A Second Language Is For Everyone

One of the things that isolated kids, kids in rough neighborhoods and dyslexic kids don't get. and others do, is a chance to shine in foreign language education. A new, excellent and affordable resource called "Talking to the Whole Wide World" enables non-specialist teachers with no prior preparation to make all English-speaking kids bilingual by the end of elementary school.

There is no excuse for any American, Australian or British child to be offered less than this.

Questions? I'd love to chat.


penivos penivos
46-50, F
2 Responses Sep 30, 2009

I'd much rather require that schools in English-speaking schools actually insist their students can speak and write English. Part of my childhood was spent in Austria, so I had to learn German. You know why? BECAUSE THAT'S WHAT THEY SPEAK THERE. Waving our "diversity flag" about being American wouldn't have worked. So, *YES*, I have too worn the shoe on the other foot on this issue. We also need to keep an eye out in the US in particular, for Hispanic children that elect Spanish as their additional language simply because they actually already speak it, affording them an easy 'A' and short-circuiting any genuine education. It also does them the DISSERVICE of leading them to believe they're going to enter a bi-lingual society. THEY ARE NOT: every lease, license, contract, proposal, diagnosis, patent, report, etc, they're ever going to read in the US is going to be in English.. All they're doing is culturally sequestering themselves and limiting they're own advancement.... a point that many spanish-speaking parents need to be admonished about, too. In this regard, Teddy Roosevelt's speach about our country's arms being open to all to come to America, PROVIDED THEY'RE COMING HERE TO BECOME AMERICAN, is both timeless and priceless.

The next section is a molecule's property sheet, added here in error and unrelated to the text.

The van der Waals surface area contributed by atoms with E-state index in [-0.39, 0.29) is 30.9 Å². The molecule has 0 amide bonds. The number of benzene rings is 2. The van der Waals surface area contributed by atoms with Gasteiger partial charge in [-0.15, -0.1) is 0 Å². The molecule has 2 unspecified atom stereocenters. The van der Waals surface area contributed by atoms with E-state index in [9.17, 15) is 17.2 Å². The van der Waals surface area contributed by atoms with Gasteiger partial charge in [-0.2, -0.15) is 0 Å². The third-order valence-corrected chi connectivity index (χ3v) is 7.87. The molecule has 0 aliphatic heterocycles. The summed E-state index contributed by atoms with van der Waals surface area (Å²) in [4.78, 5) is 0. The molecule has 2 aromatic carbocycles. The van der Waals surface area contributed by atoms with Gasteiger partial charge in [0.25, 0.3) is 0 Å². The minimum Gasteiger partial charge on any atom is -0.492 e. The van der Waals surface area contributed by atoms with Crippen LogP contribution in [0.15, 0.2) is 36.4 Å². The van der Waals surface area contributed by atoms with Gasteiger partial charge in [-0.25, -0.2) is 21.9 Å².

I thinks its doesn't matter if you life in big country. I life in small coutry thus it is a must, but I would much prefered if I have been born in a bigger country.